seated in popular opinions, need only but to prove or dispute; 
but those whose conceits are beyond popular opinions, have a 
double labour ; the one to make themselves conceived, and the 
other to prove and demonstrate ; so that it is of necessity with 

•• iilrhMinh Indeed . " < illwi lumen infiruis now irtrim, &c) 
* II i- Introduced In tin- tnui-litioii at the Ix'uiiinina of th* chapter, 

»nd applied pBTtfctiUrlj t..thr method of dtchrf-imirt ; which are not mentioned, I 
ik, ti) name in till . i,lr,mrrmr»t 

* dlver?tt\ nf method to or uned with judgment. (Srqmhir ahud mrihntl 

erimrn la tr.i.h »,/■< itintiit cum judicio urM/hr<i'i«m.) Thli ma) perhaps be .111 

err .,f t |„. trmntcriber, tome word* having accidentally dropped out. 

It nag however b n elj in effect of ha»ty composition, of which tlu-rc are many 

MM 111 On. part of the »<,rk. 

ICC with received opinions. 1 Opmionibiu jam priJem imbihiti* t( 
r*rvj*w iijf«ta. ) 



Hem to have recourse to similitude- and translations to express 
themselves. Aiid therefore in the infancy of learnings am! in 
rude times, when those conceits which are now trivial were 
then uew, the world was full of Parables and Similitudes; for 
else would men cither have passed over without mark or else 
rejected for paradoxal that which was offered, hefore they 
had understood Of judged. So in divine learning we sec h w 
frequent Parables and Tropes are 1 : for it ia a rule, That 
tc/uitsoerer science is not consonant to presuppositions, must pray 
in aid of similitudes. 

There he also ether diversities of Methods, vulgar ami re-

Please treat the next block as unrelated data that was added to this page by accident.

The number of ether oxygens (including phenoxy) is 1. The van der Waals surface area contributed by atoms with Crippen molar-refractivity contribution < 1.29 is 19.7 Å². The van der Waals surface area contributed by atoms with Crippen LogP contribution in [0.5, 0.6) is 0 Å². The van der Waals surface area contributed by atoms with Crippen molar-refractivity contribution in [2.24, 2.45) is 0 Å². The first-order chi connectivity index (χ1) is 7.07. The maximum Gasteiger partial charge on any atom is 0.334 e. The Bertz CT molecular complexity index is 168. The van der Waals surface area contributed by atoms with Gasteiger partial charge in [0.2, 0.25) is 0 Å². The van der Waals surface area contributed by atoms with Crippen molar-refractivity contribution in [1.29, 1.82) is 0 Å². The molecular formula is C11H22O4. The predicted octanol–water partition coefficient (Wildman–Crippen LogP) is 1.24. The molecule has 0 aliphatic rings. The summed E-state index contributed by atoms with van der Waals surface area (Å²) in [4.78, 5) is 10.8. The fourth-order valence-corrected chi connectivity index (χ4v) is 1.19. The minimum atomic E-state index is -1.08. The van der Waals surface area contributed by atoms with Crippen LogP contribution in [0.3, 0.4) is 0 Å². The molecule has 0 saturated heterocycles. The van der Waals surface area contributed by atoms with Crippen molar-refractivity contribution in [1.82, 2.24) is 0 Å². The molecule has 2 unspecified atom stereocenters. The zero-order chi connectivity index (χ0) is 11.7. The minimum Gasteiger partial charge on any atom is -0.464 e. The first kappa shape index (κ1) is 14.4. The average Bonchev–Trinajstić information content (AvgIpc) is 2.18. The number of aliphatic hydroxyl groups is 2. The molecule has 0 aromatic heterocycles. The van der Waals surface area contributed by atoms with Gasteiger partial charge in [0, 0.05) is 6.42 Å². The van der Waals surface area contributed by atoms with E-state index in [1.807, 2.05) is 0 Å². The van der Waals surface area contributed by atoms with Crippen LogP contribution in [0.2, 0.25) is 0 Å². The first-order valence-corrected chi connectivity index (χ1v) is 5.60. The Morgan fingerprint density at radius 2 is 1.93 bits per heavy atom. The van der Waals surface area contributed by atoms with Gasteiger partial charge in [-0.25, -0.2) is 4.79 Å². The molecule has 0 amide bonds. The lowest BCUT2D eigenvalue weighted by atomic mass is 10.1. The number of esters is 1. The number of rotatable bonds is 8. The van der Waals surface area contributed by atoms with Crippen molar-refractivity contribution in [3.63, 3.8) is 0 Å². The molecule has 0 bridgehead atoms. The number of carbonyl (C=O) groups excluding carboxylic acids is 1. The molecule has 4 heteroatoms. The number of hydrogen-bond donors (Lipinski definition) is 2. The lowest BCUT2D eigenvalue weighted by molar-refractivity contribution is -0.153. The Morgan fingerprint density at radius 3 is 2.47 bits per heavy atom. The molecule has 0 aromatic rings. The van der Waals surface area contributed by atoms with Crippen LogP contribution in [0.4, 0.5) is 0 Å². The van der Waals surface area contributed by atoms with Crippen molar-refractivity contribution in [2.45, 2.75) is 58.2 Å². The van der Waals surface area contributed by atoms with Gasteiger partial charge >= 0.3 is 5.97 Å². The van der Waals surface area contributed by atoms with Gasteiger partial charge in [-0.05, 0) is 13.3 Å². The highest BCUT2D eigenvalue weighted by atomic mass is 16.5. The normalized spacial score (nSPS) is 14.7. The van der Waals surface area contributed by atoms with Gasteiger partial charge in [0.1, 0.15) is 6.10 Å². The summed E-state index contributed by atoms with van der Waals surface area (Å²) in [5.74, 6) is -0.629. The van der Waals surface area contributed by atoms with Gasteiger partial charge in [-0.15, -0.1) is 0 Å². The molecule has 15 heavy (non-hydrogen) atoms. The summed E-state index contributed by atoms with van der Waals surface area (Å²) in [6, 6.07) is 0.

ceived; as that, of Resolution or Analysis, of Constitution or 

Systasis, of Concealment or Cryptic', &c. which I da allmv 
well of; though I have stood upon those which are least handled 
and nli^i rved. All whirl) I have remembered to this „ rfll -..,,.„,,„ 
purpose, because I would erect and constitute one 
general inquiry, which seems to me deficient, touching the 
\\ i-dnm <»l Tradition. 

But unto this part of knowledge concerning Method doth 
further belong not only the Architecture of the whole frame of 
a work, hut also the several beams and columns thereof; not 
as to their stuff, but as to their quantity and figure; and 
therefore Method oonaidereth rot only the disposition of Che 
Argument or Subject, but likewise the Propositions; not as to 
their truth or matter, but as to their limitation and manner. 
For herein Kaintis merited better a great, deal in reviving the 
u<mi>1 rules of Propositions, KadoXov TrptJTov, Kara navr/i, 8fcc ' 
than he did in introducing the canker of Epitomes 4 ; and yet 
fat it is the condition of human things that, according to the 
aueient fables, The mast precious tli'ux/s have the most jiernieiuns 
keepers;) it was so, that the attempt of the one made him fall 
upon the other." For he had need be well conducted thai 
should design to make Axioms convertible, if he make them not 
withal circular, and uon-/>romovent, or incuriing into themselves : 
but yet the intention was excellent. 

1 This allusion to divine learning is omitted in the translation. 

• In the translation he adds Olarrtica and /lumtrioi, -icil utecriH that he does not 
dwell upon these because they bare been riuhtly invented ami ilixtrilnilnl 

■ they should be true generally, primarily, and essentially. — H. L. E. 

* tnatMd of •' the canker of fcjdtonies," the translation substitutes " his peculiar 
method and dichotomies." 

' The attempt to amend propositions cast him upon those epitomes and shallows 
of knowledge, M they arc called in the translation — rpitoauu iluu et iciemtiarum 

1> 1) 4 



The other considerations of Method concerning Propositions 
are chiefly touching the utmost propositions, whieli limit the 
dimensions of sciences ; for every knowledge may be fitly said, 
besides the profundity, (which is the truth and substance of it, 
that niakis it solid,) to have a longitude and a latitude; ac- 
counting the latitude towards other sciences, and the longitude 
towards action.] that is, from the greatest generality to the